NEW HAVEN, Conn. (AP) _ President John F. Kennedy, Harvard class of 1940, couldn't resist some good-natured teasing when Yale awarded him an honorary doctorate in 1962.

''As General de Gaulle occasionally acknowledged America to be the daughter of Europe, so I am pleased to come to Yale, the daughter of Harvard,'' Kennedy told graduates assembled in the courtyard of Yale's Old Campus on that sunny June day.

''It might be said now that I have the best of both worlds - a Harvard education and a Yale degree,'' Kennedy said.

This year's presidential campaign has elevated what is perhaps the oldest, most intense and most snobbish rivalry in America to a new height.

For the spoils of this contest will go either to a Yale man or a Harvard man - only the second time in 200 years that graduates of the two schools have vied for the presidency of the United States.

And the only other time it happened, in 1912, the Harvard man, Theodore Roosevelt, and the Yale man, William Howard Taft, both lost to a Princeton man, Woodrow Wilson.

While Kennedy was a master at exploiting his Harvard education for political advantage, Republican George Bush, Yale class of 1948, has tried to turn Democrat Michael S. Dukakis' Harvard connections into a campaign liability.

Bush, scion of a wealthy Greenwich, Conn., family, accuses the Massachusetts governor, the son of Greek immigrants, of having a ''Harvard boutique'' mentality tainted by ''liberalism and elitism.''

Campaigning Saturday in Modesto, Calif., Bush said, ''I don't want somebody from Harvard telling me what I can do and what I can't do.''

Asked about that statement at a news conference Sunday, Bush said he did not want to take on the institution itself, asking ''How can I, a nice guy from Yale, feel that way about Harvard? Now come on.

''I'm talking about a handful of people that have served in (recent) Democratic administrations that come out of the same liberal philisophy. And they know who they are,'' he said. ''There's an elite inside the elite there.''

Dukakis, in turn, has tried to stay out of the Harvard-Yale debate, saying his 1960 Harvard law degree and teaching stint at Harvard's Kennedy School of Government don't make him a Harvard man at all.

''I'm a Swarthmore guy,'' Dukakis says, referring to the liberal arts college in Pennsylvania where he received his undergraduate degree.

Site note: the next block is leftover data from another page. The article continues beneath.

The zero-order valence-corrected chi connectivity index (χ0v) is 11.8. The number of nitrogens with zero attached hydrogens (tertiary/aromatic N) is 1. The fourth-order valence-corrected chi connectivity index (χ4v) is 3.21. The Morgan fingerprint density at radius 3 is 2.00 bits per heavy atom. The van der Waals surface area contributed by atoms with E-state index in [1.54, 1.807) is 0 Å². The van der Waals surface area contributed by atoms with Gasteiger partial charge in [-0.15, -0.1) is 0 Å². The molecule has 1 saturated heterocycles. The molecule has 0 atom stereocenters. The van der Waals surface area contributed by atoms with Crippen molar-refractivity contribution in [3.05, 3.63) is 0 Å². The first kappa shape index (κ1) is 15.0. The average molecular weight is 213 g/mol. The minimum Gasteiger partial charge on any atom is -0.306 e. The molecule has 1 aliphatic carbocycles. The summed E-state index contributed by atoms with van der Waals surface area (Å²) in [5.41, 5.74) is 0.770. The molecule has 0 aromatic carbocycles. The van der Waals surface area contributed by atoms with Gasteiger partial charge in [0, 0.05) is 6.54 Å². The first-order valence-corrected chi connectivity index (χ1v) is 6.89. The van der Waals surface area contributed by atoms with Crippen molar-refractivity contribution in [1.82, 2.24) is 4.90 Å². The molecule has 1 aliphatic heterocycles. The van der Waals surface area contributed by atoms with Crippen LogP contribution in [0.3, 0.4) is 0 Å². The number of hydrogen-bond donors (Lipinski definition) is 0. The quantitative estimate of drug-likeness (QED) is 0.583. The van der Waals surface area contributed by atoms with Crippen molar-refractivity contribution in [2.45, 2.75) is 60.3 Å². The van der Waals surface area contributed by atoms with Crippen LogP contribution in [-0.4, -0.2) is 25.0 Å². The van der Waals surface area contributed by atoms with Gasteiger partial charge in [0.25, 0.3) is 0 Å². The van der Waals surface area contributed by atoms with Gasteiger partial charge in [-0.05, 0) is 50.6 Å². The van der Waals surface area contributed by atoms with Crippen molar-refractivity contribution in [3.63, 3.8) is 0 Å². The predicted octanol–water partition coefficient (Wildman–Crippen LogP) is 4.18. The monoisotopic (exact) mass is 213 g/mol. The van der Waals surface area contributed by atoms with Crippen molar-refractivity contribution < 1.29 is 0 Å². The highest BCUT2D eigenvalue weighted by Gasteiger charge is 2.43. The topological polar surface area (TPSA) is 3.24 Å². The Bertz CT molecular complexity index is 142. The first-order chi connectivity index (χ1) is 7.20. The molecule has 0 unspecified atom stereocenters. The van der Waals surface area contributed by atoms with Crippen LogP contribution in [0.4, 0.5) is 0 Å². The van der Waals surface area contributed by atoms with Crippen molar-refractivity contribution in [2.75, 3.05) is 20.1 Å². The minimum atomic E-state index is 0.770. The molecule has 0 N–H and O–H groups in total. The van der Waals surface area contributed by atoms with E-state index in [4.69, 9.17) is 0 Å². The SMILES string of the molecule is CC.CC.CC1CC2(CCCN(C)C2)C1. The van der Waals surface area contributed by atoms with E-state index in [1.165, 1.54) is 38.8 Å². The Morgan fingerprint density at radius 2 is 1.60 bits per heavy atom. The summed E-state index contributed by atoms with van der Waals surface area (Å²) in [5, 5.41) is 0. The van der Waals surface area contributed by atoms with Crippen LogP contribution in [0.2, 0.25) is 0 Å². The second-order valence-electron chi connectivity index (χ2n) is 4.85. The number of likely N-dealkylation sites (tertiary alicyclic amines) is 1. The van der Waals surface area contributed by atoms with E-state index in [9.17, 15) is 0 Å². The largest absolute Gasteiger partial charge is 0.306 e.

But Bush's Harvard line held little sting given his own Ivy League connections. And it probably was lost on most Americans, who view both Yale and Harvard as elite Eastern universities for the wealthy.

Dukakis campaign aides couldn't hold their tongues when outgoing Education Secretary William Bennett, himself a Harvard Law School graduate, asserted on national television in September that the Harvard crowd ''with which Mike Dukakis runs ... think they're smarter'' than most Americans.

''Bill Bennett spent seven or eight years getting an education in Massachussetts and these comments are a clear indication that it didn't do him a bit of good,'' shot back Mark Gearan, press secretary at Dukakis' Boston headquarters.

Harvard and Yale have eyed each other with haughty disdain for nearly 300 years, since Yale was founded in 1701 by a group of clergy worried about religious backsliding at the more liberal Harvard, the oldest college in America. Harvard was founded in 1636, just 16 years after the Pilgrims landed at Plymouth Rock.

''We have been natural rivals almost from the beginning,'' George Pierson, the Larned professor emeritus of history at Yale, said recently. ''We were the only two with the exception of William and Mary that you could go to. After that, we both grew in the favor of the Lord.''

The Harvard-Yale annual crew race is the oldest intercollegiate sports rivalry in America, dating from 1852. The schools refer to their annual football contest as ''The Game,'' as if all others hardly matter.

Other Harvard-Yale presidential campaigns have been averted only by quirks of history. The 1824 election would have pitted Harvard graduate John Quincy Adams against Yale graduate John Calhoun, but Calhoun dropped out and threw his support to Adams, who defeated Andrew Jackson, who didn't have a college degree.

The 1876 contest between Rutherford B. Hayes, a graduate of Harvard Law School, against Samuel Tilden would have been a Harvard-Yale matchup, except Tilden dropped out of Yale after one year and graduated from New York University.

Although this is only the second head-to-head match, Harvard and Yale both boast presidents among their graduates. While Yale holds the edge in their football series, 56-40, and Harvard holds the edge in crew races, 72-51, Harvard holds a substantial lead in the presidential sweepstakes: six Harvard graduates have held the office - John Adams, John Quincy Adams, Hayes, Theodore Roosevelt, Franklin Roosevelt and Kennedy - compared to just two from Yale - Taft and Gerald Ford, a 1941 graduate of Yale Law School.

Raymond Wolfinger, a political scientist at the University of California at Berkeley, says most Americans don't give a hoot about the Harvard-Yale rivalry.

''In terms of the mass public, the difference between Harvard and Yale is nonsense,'' said Wolfinger, who earned his doctorate at Yale.